One of  the places I love to go is currently out of bounds because the building work has caused a smell that I have to work through. The thing about PTSD is that, it’s brain damage, even now I’m totally on top and in control, I know how to stay safe but something that I haven’t touched, smelt, or seen since before having EMDR therapy can totally derail me for a moment. Someone can use a phrase that sends repulsion through my body but smells and textures are something else. So the distinctive smell of plasterboard and warm pine dust in the confined space of a loft in summer isn’t something I have encountered  for a long time and I have to do a hell of a lot to stay grounded. To calm the 10 year old in me thats utterly alone and powerless.

 

There is a plant, I haven’t seen for perhaps 20 years, it’s delicate fussy tendrils thumped me right in the chest a few weeks ago, damn my love of house plants! I don’t stop to gets its name, it’s out there in the delightfully modern trendy places and I know it’s attached to a bad experience so long ago that all I can put my finger on is it felt like a whole lot of nope. But this is it. This is life after. This is the future. I recovered enough to responsibly push my own boundaries and stay in control. My recovery was learning to safely feel emotions, having left them for the comfort of dissociation reconnecting was tough but I had some good help. Finding I had a voice to speak about them, acknowledging my super powers, those delightful gifts left over from living in fight or flight, means I have to authority to brush aside the imposter syndrome and kick the ass of those doubtful feelings because what I’m doing now matters.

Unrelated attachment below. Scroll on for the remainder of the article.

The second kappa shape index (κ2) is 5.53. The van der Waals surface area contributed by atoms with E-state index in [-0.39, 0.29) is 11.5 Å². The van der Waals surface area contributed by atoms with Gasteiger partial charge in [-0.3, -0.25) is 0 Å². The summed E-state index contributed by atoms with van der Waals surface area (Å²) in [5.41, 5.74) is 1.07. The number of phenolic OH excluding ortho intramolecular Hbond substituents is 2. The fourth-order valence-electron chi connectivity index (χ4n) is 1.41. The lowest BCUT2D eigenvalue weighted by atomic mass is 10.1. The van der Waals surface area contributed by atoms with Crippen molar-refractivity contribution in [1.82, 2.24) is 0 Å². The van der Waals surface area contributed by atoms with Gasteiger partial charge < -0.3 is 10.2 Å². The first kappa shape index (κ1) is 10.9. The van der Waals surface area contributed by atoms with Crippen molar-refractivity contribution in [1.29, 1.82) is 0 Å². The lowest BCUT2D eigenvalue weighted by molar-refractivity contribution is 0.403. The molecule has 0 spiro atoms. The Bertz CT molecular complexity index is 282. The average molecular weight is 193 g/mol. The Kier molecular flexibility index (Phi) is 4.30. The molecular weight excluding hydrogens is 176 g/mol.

I recently got to listen to a seemingly kind man about how he felt design was more worthy than art, painting for oneself, about emotional response is selfish he thought, to take someone else’s idea and make something useful was far more virtuous and worthy of space in the world. Psht, yeah well in a capitalist, patriarchal, privilege kinda way I see why you might think that. By being hugely self indulgent and quite courageous I can tell my stories, voice my experience and make someone else a little less scared to talk, a little bolder in ideas of breaking behaviour loops, changing my family culture and coming forward post abyss, post abuse, saying words out loud is just good practice.